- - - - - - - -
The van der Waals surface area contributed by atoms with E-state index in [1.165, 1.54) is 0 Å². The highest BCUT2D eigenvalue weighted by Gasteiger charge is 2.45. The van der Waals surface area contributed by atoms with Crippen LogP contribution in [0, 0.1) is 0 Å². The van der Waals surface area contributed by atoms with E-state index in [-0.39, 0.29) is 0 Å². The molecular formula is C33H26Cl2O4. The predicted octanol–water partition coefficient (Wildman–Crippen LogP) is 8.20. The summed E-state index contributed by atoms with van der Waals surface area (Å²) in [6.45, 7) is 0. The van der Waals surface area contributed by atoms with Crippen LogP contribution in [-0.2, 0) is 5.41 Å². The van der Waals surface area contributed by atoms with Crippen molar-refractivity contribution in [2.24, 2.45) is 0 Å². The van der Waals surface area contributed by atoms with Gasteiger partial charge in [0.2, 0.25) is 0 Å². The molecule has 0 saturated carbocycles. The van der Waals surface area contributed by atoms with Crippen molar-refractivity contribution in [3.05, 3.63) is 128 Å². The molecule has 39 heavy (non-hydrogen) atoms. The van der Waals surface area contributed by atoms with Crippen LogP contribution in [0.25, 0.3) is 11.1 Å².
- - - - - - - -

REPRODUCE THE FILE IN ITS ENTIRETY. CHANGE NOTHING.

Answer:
The van der Waals surface area contributed by atoms with E-state index in [1.165, 1.54) is 0 Å². The highest BCUT2D eigenvalue weighted by Gasteiger charge is 2.45. The van der Waals surface area contributed by atoms with Crippen LogP contribution in [0, 0.1) is 0 Å². The van der Waals surface area contributed by atoms with E-state index in [-0.39, 0.29) is 0 Å². The molecular formula is C33H26Cl2O4. The predicted octanol–water partition coefficient (Wildman–Crippen LogP) is 8.20. The summed E-state index contributed by atoms with van der Waals surface area (Å²) in [6.45, 7) is 0. The van der Waals surface area contributed by atoms with Crippen LogP contribution in [-0.2, 0) is 5.41 Å². The van der Waals surface area contributed by atoms with Crippen molar-refractivity contribution in [2.24, 2.45) is 0 Å². The van der Waals surface area contributed by atoms with Gasteiger partial charge in [0.2, 0.25) is 0 Å². The molecule has 0 saturated carbocycles. The van der Waals surface area contributed by atoms with Crippen molar-refractivity contribution in [3.05, 3.63) is 128 Å². The molecule has 39 heavy (non-hydrogen) atoms. The van der Waals surface area contributed by atoms with Crippen LogP contribution in [0.25, 0.3) is 11.1 Å².